Bulls put an end to Heat’s 27-game winning streak

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The Heat weren’t expecting to see their 27-game winning streak snapped in Chicago on Wednesday, due to the Bulls being shorthanded and playing without Joakim Noah, Rip Hamilton, and Marco Belinelli due to injury.

But that’s the thing about winning streaks, and it’s also the reason that the NBA record of 33 straight wins set by the Lakers way back in the 1971-72 season still stands — they come to an end when you least expect it.

The Bulls beat the Heat 101-97, which gave Miami its first loss since February 1, and snapped the second-longest winning streak in NBA history in the process.

The streak wasn’t going to go on forever. It just seemed like the version of the Bulls that took the floor on Wednesday wouldn’t have the necessary firepower to stop it.

Chicago jumped out to a 13-2 lead to start the game, which had Miami playing catch-up from essentially the opening tip. That wasn’t necessarily that big of an issue for this Heat team, considering the multiple times they’ve come back from double-digit deficits during this streak to come back and win games, and win them convincingly.

Against the Bulls, however, it posed a problem.

When the Heat took the lead (as expected) late in the third quarter, behind an increased defensive intensity that held the Bulls to just 14 points in the period on 31.6 percent shooting while forcing six turnovers, Chicago didn’t fold like so many other opponents of Miami’s have in the past.

The Bulls responded and battled, and seemed to want it more than Miami as the game headed down the stretch.

The key run from Chicago came with just over seven and a half minutes to play in the fourth, with the Bulls clinging to a two-point lead. Two three-pointers from Luol Deng, with a runner in the lane from Kirk Hinrich in between, pushed the Bulls lead to eight with just over six minutes to play. That sequence was followed by an and-1 from Dwyane Wade, but Jimmy Butler answered with another three for Chicago to send the advantage back to eight with under five and a half remaining.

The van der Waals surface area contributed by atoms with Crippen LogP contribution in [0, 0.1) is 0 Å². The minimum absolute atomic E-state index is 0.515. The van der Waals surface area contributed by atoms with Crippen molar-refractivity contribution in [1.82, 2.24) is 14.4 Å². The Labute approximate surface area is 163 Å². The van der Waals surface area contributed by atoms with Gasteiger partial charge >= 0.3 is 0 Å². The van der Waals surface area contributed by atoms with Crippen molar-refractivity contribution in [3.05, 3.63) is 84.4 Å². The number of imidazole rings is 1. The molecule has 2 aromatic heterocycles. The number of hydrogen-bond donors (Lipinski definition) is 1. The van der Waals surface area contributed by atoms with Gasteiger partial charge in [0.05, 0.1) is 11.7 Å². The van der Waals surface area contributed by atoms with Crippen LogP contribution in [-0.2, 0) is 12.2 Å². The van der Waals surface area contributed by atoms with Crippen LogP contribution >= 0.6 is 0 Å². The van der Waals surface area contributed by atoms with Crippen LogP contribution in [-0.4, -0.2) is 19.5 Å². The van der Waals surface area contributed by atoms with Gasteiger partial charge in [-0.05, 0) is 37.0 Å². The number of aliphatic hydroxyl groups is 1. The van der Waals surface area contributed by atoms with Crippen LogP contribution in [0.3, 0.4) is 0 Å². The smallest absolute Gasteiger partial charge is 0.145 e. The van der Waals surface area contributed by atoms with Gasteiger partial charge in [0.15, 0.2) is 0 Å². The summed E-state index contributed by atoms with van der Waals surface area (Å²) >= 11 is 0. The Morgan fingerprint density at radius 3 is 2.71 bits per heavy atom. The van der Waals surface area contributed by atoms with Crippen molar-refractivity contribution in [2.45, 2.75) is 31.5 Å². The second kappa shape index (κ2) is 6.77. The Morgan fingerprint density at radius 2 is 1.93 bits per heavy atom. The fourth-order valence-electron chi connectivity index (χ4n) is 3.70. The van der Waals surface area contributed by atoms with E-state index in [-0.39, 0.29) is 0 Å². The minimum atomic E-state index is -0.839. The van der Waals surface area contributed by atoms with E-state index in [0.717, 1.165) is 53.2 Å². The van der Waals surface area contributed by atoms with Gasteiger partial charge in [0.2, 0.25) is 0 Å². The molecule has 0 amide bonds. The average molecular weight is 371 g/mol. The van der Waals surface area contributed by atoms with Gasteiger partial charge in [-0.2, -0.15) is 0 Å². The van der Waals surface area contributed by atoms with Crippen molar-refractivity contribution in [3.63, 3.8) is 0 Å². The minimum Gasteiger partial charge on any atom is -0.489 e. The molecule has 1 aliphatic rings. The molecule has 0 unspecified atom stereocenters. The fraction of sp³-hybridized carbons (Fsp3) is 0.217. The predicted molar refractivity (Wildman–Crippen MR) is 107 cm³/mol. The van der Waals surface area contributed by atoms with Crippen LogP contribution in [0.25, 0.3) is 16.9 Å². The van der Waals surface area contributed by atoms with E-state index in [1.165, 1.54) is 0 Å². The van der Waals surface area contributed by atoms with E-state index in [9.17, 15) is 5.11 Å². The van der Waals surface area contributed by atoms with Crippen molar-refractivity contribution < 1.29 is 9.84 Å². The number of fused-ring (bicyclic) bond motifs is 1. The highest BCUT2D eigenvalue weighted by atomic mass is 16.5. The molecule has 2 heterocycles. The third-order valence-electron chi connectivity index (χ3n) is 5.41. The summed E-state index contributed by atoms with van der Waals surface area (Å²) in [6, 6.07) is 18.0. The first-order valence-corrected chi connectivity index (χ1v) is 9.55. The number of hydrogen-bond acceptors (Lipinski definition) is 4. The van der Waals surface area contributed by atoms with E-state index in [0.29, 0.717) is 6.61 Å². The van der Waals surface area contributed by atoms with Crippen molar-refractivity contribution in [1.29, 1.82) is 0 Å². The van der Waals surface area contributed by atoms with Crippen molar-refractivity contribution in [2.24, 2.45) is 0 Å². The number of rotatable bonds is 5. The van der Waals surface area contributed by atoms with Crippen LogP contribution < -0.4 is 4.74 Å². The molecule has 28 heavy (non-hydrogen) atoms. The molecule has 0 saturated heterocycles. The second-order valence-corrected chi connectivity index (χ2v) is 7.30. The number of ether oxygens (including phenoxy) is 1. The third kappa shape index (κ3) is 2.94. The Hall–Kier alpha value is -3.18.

The best way to describe the rest of the game from that point was the Bulls finding a way, possession after possession, to withstand the Heat’s best shot.

LeBron James was called for a flagrant foul for lowering a shoulder into the chest of Carlos Boozer who was setting a screen on the perimeter with under four minutes to play — a questionable call in terms of it being ruled a flagrant, but a clear sign that James was experiencing frustration nonetheless.

Miami couldn’t put together a late run thanks to the defensive identity of the Bulls that was on display in the flesh in the final few minutes, and Nate Robinson, somewhat fittingly, got into the lane for a layup with 30 seconds left that pushed the Bulls lead to nine and put the game officially out of reach.

James finished with a stellar statistical line of 32 points on 11-17 shooting, to go along with seven rebounds, three assists, two steals, and four blocked shots. Wade had 18 points and Chris Bosh finished with 21, but no other player from Miami was able to crack double figures.

Deng played like the All-Star he’s been for the past two seasons in this one, especially in the fourth quarter, where he finished with 12 of his team-high 28 points. Boozer was more than solid with 21 points and 17 rebounds, and Hinrich’s feisty and fearless effort defending James at times helped set the tone from an energy standpoint for his undermanned Bulls team.

The streak had to end at some point, and it’s worth noting that having it happen now, with 11 games left in the regular season, is probably just fine with the Heat.

Remember, the Spurs entered the playoffs a season ago riding a 10-game winning streak, and ran it to 20 through the first three rounds of the postseason. But once it finally ended, they lost four straight and were eliminated from title contention.